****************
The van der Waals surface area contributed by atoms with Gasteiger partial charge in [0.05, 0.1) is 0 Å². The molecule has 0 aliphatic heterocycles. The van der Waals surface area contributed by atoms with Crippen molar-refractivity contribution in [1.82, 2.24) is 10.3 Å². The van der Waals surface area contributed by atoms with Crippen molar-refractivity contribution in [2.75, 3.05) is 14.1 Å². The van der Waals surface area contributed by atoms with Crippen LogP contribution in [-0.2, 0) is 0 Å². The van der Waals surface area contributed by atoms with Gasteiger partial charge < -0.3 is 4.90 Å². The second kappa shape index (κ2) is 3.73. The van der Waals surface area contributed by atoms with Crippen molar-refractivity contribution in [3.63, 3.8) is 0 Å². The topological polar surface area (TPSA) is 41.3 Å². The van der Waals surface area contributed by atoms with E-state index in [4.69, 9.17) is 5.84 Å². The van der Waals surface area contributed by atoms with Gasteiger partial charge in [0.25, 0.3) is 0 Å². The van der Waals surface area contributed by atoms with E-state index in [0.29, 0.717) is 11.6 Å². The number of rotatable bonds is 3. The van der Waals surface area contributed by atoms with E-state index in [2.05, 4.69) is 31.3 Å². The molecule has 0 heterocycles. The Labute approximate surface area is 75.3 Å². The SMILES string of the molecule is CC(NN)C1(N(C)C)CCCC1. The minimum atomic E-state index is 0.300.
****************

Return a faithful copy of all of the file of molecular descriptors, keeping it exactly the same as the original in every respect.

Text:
The van der Waals surface area contributed by atoms with Gasteiger partial charge in [0.05, 0.1) is 0 Å². The molecule has 0 aliphatic heterocycles. The van der Waals surface area contributed by atoms with Crippen molar-refractivity contribution in [1.82, 2.24) is 10.3 Å². The van der Waals surface area contributed by atoms with Crippen molar-refractivity contribution in [2.75, 3.05) is 14.1 Å². The van der Waals surface area contributed by atoms with Crippen LogP contribution in [-0.2, 0) is 0 Å². The van der Waals surface area contributed by atoms with Gasteiger partial charge < -0.3 is 4.90 Å². The second kappa shape index (κ2) is 3.73. The van der Waals surface area contributed by atoms with Crippen molar-refractivity contribution in [3.63, 3.8) is 0 Å². The topological polar surface area (TPSA) is 41.3 Å². The van der Waals surface area contributed by atoms with E-state index in [4.69, 9.17) is 5.84 Å². The van der Waals surface area contributed by atoms with Gasteiger partial charge in [0.25, 0.3) is 0 Å². The van der Waals surface area contributed by atoms with E-state index in [0.29, 0.717) is 11.6 Å². The number of rotatable bonds is 3. The van der Waals surface area contributed by atoms with E-state index in [2.05, 4.69) is 31.3 Å². The molecule has 0 heterocycles. The Labute approximate surface area is 75.3 Å². The SMILES string of the molecule is CC(NN)C1(N(C)C)CCCC1. The minimum atomic E-state index is 0.300.